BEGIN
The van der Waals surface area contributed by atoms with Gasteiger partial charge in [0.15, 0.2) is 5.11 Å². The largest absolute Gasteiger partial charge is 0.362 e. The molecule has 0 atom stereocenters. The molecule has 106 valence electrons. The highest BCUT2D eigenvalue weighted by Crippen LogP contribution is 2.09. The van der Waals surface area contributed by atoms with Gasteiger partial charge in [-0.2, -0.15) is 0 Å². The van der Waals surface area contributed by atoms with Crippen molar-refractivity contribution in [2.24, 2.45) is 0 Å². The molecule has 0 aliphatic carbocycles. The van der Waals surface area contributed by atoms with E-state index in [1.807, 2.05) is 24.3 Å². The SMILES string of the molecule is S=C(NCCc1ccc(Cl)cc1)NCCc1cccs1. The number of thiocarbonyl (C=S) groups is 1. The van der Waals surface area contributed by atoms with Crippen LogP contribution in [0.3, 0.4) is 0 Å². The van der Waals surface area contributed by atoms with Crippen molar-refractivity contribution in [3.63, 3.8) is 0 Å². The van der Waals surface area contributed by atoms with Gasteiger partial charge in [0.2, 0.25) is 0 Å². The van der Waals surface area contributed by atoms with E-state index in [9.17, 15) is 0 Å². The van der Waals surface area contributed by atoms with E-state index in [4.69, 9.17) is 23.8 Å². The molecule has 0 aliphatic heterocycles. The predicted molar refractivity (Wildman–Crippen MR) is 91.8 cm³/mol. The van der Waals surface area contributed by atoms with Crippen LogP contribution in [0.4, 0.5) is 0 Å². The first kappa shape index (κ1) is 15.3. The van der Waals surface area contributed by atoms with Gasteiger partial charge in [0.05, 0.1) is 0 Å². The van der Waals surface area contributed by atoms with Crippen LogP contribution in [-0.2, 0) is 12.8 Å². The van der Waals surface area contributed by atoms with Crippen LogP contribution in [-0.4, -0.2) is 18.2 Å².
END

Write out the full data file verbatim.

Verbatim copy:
The van der Waals surface area contributed by atoms with Gasteiger partial charge in [0.15, 0.2) is 5.11 Å². The largest absolute Gasteiger partial charge is 0.362 e. The molecule has 0 atom stereocenters. The molecule has 106 valence electrons. The highest BCUT2D eigenvalue weighted by Crippen LogP contribution is 2.09. The van der Waals surface area contributed by atoms with Gasteiger partial charge in [-0.2, -0.15) is 0 Å². The van der Waals surface area contributed by atoms with Crippen molar-refractivity contribution in [2.24, 2.45) is 0 Å². The molecule has 0 aliphatic carbocycles. The van der Waals surface area contributed by atoms with E-state index in [1.807, 2.05) is 24.3 Å². The SMILES string of the molecule is S=C(NCCc1ccc(Cl)cc1)NCCc1cccs1. The number of thiocarbonyl (C=S) groups is 1. The van der Waals surface area contributed by atoms with Crippen LogP contribution in [0.3, 0.4) is 0 Å². The van der Waals surface area contributed by atoms with Crippen molar-refractivity contribution in [3.63, 3.8) is 0 Å². The van der Waals surface area contributed by atoms with Gasteiger partial charge in [0.2, 0.25) is 0 Å². The van der Waals surface area contributed by atoms with E-state index in [9.17, 15) is 0 Å². The van der Waals surface area contributed by atoms with E-state index in [4.69, 9.17) is 23.8 Å². The molecule has 0 aliphatic heterocycles. The predicted molar refractivity (Wildman–Crippen MR) is 91.8 cm³/mol. The van der Waals surface area contributed by atoms with Crippen LogP contribution in [0.4, 0.5) is 0 Å². The first kappa shape index (κ1) is 15.3. The van der Waals surface area contributed by atoms with Gasteiger partial charge in [0.05, 0.1) is 0 Å². The van der Waals surface area contributed by atoms with Crippen LogP contribution in [-0.2, 0) is 12.8 Å². The van der Waals surface area contributed by atoms with Crippen LogP contribution in [-0.4, -0.2) is 18.2 Å².